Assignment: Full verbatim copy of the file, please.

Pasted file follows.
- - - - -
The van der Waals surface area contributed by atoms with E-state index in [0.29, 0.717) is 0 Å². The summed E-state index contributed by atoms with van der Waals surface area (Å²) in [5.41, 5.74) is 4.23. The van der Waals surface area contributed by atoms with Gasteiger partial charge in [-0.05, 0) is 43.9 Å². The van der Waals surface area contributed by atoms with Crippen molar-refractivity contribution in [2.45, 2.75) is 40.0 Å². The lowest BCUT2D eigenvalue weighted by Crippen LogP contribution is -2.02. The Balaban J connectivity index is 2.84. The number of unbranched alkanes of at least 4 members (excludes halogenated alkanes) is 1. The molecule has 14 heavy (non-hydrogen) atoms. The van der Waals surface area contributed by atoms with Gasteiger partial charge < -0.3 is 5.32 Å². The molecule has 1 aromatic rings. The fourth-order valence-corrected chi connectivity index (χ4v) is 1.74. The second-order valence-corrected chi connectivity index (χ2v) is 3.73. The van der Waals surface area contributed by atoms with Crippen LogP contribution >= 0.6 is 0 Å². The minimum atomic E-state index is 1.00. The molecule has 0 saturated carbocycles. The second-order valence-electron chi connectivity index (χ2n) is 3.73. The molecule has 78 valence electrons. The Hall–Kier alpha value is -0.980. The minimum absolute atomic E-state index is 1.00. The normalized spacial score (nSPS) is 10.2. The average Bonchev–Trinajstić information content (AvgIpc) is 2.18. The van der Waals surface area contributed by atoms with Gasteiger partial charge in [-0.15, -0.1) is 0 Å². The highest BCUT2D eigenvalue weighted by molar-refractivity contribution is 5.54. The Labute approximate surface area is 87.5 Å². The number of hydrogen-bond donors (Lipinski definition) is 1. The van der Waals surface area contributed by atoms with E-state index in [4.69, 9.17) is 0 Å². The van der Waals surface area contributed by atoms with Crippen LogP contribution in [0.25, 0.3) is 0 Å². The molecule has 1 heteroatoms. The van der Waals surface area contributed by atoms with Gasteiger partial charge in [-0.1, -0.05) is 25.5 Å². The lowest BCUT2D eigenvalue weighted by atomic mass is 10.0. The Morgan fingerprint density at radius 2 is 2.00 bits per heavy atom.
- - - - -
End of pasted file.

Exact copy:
The van der Waals surface area contributed by atoms with E-state index in [0.29, 0.717) is 0 Å². The summed E-state index contributed by atoms with van der Waals surface area (Å²) in [5.41, 5.74) is 4.23. The van der Waals surface area contributed by atoms with Gasteiger partial charge in [-0.05, 0) is 43.9 Å². The van der Waals surface area contributed by atoms with Crippen molar-refractivity contribution in [2.45, 2.75) is 40.0 Å². The lowest BCUT2D eigenvalue weighted by Crippen LogP contribution is -2.02. The Balaban J connectivity index is 2.84. The number of unbranched alkanes of at least 4 members (excludes halogenated alkanes) is 1. The molecule has 14 heavy (non-hydrogen) atoms. The van der Waals surface area contributed by atoms with Gasteiger partial charge < -0.3 is 5.32 Å². The molecule has 1 aromatic rings. The fourth-order valence-corrected chi connectivity index (χ4v) is 1.74. The second-order valence-corrected chi connectivity index (χ2v) is 3.73. The van der Waals surface area contributed by atoms with Crippen LogP contribution >= 0.6 is 0 Å². The minimum atomic E-state index is 1.00. The molecule has 0 saturated carbocycles. The second-order valence-electron chi connectivity index (χ2n) is 3.73. The molecule has 78 valence electrons. The Hall–Kier alpha value is -0.980. The minimum absolute atomic E-state index is 1.00. The normalized spacial score (nSPS) is 10.2. The average Bonchev–Trinajstić information content (AvgIpc) is 2.18. The van der Waals surface area contributed by atoms with Gasteiger partial charge in [-0.15, -0.1) is 0 Å². The highest BCUT2D eigenvalue weighted by molar-refractivity contribution is 5.54. The Labute approximate surface area is 87.5 Å². The number of hydrogen-bond donors (Lipinski definition) is 1. The van der Waals surface area contributed by atoms with E-state index in [4.69, 9.17) is 0 Å². The van der Waals surface area contributed by atoms with Crippen LogP contribution in [0.25, 0.3) is 0 Å². The molecule has 1 heteroatoms. The van der Waals surface area contributed by atoms with Gasteiger partial charge in [-0.1, -0.05) is 25.5 Å². The lowest BCUT2D eigenvalue weighted by atomic mass is 10.0. The Morgan fingerprint density at radius 2 is 2.00 bits per heavy atom.